Last Friday, in one of its very first acts, the Trump Administration called an indefinite timeout on a recently enacted decision to lower monthly FHA mortgage insurance rates for new borrowers from .85% to .60% or 25 basis points. The order was issued on January 9th under then President Obama, and was scheduled to take effect on January 27th under President Trump. Borrowers were notified by their lenders of the impending rate change, and so quite rationally began to put off their closings.
To accommodate the new rate, in addition to notifying their customers, lenders nationwide were forced to enact a slew of changes in their paperwork and procedures. This was required without much notice and at great cost, all sides knowing full well that the banks would quite possibly have to unwind everything at 12:01pm on January 20th.
It is possible that the rate change could have gone unnoticed in the infancy of the new Administration had it not been revealed during the confirmation hearings for Dr. Ben Carson, Trump’s nominee for the director of HUD, the FHA’s parent organization. Clearly Carson was unaware of the rate cut when questioned, but he promised to look into the matter to see if it was justified in a rising interest rate environment. (Mortgage rates have increased .66% since the November election.)
The cut was based upon the fact that the FHA has exceeded its reserve requirements two years in a row. But a scant eight years after the housing crisis, there is no guarantee that another crisis will not ensue and erase those gains. Moreover, the FHA’s role in the housing market has expanded. When conventional lending cratered after 2008, FHA guaranteed mortgages went from 2% of the total to about 1 in 6 of all new mortgages in the US. By mid-2015, the FHA had guaranteed $1.3 trillion in mortgage debt.
Once alerted during the hearings someone on the transition team did look into the rate cut and it was suspended Friday. Those searching for signs that President Trump was going to preach but not put into practice his promise to look after the interests of poorer Americans framed the action as proof that once in office he would ignore less-affluent Americans. The reality is not that simple, and the dynamic between stakeholders and consumers who pay for mortgage insurance bears closer economic analysis. Programs that once served a great and beneficial purpose don’t always do so in perpetuity.
The original intent of mortgage insurance issued by the Federal government appears glancingly similar to FDIC guarantees-systemic financial stability. However, deposit insurance is paid for by banks, and is intended to give comfort to consumers. Mortgage insurance is designed to allow banks and increasingly non-bank lenders to offer mortgages to buyers who might not otherwise qualify. It is paid for by borrowers, through an upfront payment of 1.75% and monthly premiums. FHA mortgage lenders accept lower credit scores and down payments as small as 3.5%. It is more forgiving of bankruptcies and allows families to own in some locations for less money than they could rent.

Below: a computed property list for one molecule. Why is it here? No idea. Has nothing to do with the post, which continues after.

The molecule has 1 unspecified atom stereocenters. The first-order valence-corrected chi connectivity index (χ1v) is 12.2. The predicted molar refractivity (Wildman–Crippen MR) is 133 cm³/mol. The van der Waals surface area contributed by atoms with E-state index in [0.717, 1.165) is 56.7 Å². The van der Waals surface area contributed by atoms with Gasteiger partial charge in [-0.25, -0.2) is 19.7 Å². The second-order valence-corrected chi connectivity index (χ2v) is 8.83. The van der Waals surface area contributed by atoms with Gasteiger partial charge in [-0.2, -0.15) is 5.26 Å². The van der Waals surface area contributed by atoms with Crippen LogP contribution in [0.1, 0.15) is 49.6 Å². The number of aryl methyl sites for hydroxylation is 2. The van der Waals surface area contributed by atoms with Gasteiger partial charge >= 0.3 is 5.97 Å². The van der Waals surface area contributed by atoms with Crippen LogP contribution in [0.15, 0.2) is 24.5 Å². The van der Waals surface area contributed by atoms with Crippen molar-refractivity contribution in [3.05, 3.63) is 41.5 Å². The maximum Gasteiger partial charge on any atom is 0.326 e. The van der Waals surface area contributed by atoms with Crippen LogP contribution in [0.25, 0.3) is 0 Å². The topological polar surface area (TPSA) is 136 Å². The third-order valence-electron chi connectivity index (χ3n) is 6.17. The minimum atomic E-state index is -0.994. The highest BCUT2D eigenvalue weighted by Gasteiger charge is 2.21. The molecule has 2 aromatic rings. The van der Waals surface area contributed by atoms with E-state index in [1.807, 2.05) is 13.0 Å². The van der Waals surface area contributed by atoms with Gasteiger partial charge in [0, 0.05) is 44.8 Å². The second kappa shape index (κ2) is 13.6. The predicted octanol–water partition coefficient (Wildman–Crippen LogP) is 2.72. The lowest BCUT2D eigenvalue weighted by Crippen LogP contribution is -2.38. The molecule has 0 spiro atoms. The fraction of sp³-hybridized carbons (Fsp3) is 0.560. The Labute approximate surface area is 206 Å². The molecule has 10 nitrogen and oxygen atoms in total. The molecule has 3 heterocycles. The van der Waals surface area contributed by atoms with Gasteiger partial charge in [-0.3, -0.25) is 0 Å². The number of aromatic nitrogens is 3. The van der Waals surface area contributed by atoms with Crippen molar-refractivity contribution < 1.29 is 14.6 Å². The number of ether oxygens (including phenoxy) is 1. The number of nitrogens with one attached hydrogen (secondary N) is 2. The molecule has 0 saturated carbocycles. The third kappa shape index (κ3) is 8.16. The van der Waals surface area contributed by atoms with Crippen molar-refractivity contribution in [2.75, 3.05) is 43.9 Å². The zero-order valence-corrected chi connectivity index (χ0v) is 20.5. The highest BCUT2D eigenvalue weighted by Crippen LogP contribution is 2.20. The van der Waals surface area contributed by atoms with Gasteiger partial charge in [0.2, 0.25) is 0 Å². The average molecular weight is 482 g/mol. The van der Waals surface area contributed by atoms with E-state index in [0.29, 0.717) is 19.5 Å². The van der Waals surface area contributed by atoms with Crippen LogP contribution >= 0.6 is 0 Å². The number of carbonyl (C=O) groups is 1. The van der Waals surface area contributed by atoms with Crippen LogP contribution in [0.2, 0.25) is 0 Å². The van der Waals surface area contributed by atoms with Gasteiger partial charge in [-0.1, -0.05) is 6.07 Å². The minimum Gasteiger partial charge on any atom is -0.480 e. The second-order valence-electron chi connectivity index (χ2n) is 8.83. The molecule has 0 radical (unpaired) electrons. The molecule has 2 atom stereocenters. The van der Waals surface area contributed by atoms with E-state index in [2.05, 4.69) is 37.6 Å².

During the Great Financial Crisis, FDIC coverage increased from $100,000 to $250,000. Sheila Bair, its director at the time, was widely seen as a hero and skilled negotiator. The FHA however did not fare as well, and burdened with an unprecedented number of defaulted mortgages eventually had to be bailed out by the federal government. According to Andrew Khouri at the Los Angeles Times, during Carson’s hearing "Some Republicans expressed concern that the rate cut could cost taxpayers if the loans started to go sour and the FHA was unable to cover the losses. The agency need a $1.7 B bailout from the U.S. Treasury in 2013 after it expanded its role last decade after the collapse of the subprime mortgage market.”
The key question is moral hazard. It is one thing to protect savers from bank failure. But the FHA protects lenders based upon the premise that borrowers with fewer assets and/or weaker credit will benefit if they are able to buy houses. The borrowers pay to protect lenders and this is not cheap- it adds nearly a point to their monthly mortgage costs that wealthier or more creditworthy buyers do not bear.
When lenders know that if they make a credit mistake, their losses will be covered, what will ensure against reckless behavior? Why insert a government agency when the banks themselves could simply charge higher rates for less-creditworthy customers, streamlining their credit procedures and cutting out the FHA, to benefit themselves and their shareholders? Private mortgage insurers do exist and perhaps are better suited or incentivized to gauge market risk.
Change is probably on the way. Congressman Jeb Hensarling (R Texas) the highly influential chair of the House Financial Services committee passed the Protecting American Taxpayers and Homeowners Act (PATH) which would “increase competition by ending the federal government’s domination of the housing finance market that has left taxpayers liable for $5.1 trillion in mortgage guarantees.”
Pushing the pause button, even if it prevents short term relief for some, might result in a better, fairer system than the one we currently have to assist consumers on the lower rungs of the housing market. American housing matters not just for the US economy, as we learned in 2008, but for the whole world.